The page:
1. Aw, I LOVE this, Tracy. You made all the difference. She was right; people don’t smile enough anymore. The laugh AT more than WITH, giggle nervously, and grin. But they don’t genuinely smile enough anymore. You set something wonderful in motion.
    And the smiling baby picture was a perfect post accent!

    1. Interesting that you felt that I had made a difference–I suppose I did. On the other hand, the reason the encounter had such an impact on me, wasn’t because of the difference I made to her, but the difference she made to me. I’ve been more open and friendly toward strangers, smiling more easily and without such “city-bred” fear, since that moment (which happened about a month ago). And I’m glad you like the baby. I thought it was an infectious smile, but I was worried whether people would wonder what the connection between the story and the baby was. It’s a bit of a reach–

  2. What a touching experience! The truth is, we all profile strangers, and not always about color of skin. We notice the way a person is dressed, the look on their face, the way they carry themselves, what we perceive as their attitude. Too often we look away – “I’ll act like I don’t notice her” – “He might say something and people will think he and I are friends”. All it took was a simple self-concious smile to make the “weird” lady take on human features. Yes, trust your gut in certain situations, but sometimes the healthiest thing we can do is make eye contact and smile.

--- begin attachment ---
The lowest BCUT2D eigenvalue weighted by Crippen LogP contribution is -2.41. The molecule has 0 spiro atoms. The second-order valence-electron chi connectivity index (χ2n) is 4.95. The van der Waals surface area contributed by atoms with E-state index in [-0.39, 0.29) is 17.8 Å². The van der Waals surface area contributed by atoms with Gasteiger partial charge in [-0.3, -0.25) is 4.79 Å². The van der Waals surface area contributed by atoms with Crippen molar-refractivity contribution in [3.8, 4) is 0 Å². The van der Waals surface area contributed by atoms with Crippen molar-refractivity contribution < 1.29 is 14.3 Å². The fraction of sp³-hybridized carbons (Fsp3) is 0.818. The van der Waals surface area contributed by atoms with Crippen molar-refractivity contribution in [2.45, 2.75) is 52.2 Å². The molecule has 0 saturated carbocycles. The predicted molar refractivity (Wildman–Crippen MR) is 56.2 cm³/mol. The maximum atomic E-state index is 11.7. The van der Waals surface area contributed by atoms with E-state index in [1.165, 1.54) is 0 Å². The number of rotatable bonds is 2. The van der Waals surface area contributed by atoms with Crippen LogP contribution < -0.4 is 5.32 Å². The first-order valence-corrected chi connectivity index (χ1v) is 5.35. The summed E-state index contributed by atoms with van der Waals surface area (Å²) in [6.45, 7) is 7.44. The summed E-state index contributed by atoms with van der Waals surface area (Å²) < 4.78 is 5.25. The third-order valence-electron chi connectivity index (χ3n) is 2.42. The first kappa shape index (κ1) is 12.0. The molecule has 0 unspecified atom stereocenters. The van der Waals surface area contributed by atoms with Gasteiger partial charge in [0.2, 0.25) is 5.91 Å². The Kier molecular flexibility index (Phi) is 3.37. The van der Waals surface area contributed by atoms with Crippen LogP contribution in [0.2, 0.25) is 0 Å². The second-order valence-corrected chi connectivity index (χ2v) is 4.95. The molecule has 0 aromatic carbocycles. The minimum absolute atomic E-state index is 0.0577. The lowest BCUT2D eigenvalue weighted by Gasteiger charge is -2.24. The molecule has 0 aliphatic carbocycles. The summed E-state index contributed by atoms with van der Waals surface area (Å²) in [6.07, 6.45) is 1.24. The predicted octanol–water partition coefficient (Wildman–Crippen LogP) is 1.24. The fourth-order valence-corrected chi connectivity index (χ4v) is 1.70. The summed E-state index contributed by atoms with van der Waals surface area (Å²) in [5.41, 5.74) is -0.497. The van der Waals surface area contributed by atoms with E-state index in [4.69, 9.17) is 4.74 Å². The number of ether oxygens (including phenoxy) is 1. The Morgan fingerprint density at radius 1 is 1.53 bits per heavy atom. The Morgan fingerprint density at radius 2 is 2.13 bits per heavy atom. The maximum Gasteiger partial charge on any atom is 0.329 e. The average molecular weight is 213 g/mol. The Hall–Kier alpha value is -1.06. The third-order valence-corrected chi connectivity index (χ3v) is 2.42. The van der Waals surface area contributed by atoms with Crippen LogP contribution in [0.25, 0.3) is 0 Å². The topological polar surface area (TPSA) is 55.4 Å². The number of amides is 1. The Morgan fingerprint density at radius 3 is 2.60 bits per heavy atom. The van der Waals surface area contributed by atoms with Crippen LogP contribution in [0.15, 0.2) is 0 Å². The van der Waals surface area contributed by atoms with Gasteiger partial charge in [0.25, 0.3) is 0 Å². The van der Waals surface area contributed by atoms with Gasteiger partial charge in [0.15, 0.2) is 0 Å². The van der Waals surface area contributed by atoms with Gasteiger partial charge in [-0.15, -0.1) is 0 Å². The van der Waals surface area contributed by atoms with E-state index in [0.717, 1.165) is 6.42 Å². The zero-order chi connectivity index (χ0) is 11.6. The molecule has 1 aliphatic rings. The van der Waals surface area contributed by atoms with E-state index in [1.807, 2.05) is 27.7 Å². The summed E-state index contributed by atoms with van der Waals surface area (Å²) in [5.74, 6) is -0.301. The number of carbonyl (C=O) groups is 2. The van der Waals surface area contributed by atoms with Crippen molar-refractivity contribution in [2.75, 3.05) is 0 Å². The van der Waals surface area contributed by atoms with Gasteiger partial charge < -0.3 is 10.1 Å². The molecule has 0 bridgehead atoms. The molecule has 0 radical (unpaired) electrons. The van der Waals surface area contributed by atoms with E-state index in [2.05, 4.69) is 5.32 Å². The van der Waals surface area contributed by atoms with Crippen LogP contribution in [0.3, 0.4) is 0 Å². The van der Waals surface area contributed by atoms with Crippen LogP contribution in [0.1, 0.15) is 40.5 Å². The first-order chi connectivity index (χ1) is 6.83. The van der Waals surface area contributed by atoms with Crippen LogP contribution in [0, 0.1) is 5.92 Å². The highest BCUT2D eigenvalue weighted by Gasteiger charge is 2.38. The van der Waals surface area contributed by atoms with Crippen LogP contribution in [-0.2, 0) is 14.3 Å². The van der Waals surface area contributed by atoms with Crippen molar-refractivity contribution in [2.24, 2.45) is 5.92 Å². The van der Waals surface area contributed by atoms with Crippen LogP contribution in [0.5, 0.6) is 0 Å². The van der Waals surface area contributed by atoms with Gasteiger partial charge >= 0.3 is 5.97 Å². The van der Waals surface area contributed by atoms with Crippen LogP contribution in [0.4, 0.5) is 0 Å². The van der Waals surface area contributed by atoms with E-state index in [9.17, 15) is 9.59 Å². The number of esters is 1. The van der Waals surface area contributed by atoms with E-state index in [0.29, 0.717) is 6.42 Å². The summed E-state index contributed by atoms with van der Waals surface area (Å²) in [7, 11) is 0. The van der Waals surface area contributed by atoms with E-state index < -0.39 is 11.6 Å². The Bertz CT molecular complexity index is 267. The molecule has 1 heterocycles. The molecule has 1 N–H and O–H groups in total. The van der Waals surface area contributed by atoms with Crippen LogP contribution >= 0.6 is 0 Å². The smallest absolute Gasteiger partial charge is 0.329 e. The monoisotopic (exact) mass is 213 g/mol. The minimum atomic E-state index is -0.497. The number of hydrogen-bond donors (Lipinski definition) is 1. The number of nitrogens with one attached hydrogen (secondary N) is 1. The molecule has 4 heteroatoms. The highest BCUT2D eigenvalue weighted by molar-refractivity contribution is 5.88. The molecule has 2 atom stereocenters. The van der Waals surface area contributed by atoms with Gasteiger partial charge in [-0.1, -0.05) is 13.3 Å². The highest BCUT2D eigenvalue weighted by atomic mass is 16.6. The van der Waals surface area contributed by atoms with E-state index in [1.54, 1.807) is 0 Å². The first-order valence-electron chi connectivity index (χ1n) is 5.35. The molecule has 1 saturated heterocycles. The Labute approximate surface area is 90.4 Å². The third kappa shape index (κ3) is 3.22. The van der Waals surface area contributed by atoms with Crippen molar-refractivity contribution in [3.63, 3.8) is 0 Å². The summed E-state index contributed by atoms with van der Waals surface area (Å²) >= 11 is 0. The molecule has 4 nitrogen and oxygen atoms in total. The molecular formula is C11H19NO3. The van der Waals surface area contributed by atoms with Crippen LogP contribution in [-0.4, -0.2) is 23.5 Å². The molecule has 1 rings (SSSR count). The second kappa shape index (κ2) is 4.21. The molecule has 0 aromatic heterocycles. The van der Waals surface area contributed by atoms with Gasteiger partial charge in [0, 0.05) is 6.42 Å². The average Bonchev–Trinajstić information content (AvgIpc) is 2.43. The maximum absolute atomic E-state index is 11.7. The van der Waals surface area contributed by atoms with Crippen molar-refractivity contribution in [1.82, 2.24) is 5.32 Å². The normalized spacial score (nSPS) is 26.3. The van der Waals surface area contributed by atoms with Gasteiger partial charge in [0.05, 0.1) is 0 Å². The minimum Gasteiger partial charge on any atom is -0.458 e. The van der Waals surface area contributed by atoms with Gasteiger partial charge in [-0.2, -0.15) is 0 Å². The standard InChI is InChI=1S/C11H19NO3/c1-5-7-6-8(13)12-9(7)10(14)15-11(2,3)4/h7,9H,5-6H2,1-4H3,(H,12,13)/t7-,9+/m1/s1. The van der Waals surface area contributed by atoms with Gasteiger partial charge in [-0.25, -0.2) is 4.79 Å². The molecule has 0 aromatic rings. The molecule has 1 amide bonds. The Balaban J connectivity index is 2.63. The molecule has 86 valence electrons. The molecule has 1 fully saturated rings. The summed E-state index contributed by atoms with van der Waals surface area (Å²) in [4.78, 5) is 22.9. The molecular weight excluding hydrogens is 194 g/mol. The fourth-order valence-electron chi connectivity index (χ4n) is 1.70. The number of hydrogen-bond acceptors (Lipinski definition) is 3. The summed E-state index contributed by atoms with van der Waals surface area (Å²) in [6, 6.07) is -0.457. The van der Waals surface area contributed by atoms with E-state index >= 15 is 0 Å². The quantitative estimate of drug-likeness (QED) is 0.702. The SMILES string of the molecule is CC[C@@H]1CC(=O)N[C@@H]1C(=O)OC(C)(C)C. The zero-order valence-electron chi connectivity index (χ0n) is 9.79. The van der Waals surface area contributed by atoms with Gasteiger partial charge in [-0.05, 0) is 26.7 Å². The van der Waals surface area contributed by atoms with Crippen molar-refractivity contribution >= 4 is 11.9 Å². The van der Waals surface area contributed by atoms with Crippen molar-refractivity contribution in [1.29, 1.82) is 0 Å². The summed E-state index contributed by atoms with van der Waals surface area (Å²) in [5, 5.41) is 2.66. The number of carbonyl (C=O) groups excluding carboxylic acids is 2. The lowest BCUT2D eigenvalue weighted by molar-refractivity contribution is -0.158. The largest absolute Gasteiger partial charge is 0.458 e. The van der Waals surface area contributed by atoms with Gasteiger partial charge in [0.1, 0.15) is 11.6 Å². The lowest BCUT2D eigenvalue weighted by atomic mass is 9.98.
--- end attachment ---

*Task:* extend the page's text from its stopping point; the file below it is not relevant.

1. I’m getting better at trusting my gut. I realize that I’m not as childlike and open as I used to be, because smiling at strangers has gotten me into difficult, uncomfortable and sometimes dangerous situations–which made me, for a long time, very fearful and wary. I think it takes some life experience, gained from wisdom, to be able to assess–without “profiling”–whether the stranger is potentially dangerous or harmless. I’m glad that now I’m able to smile more often again. It feels more human.

      1. I’ve done the same thing – trusting the wrong people – and getting hurt, badly hurt. I think my change of heart came when I heard the story “A Man Called Norman”. It hit so close to home because in the town near where I grew up, there was a man called “Norm” – some called him “The Mayor of West End” and poked fun at him. He may have suffered from PTSD from the war or another type of challenge. Since then I’ve tried to open my eyes and my heart toward people who may be different from me. We still have to use wisdom and discretion to protect ourselves, but I agree with Marylin that you made a difference and set something in motion.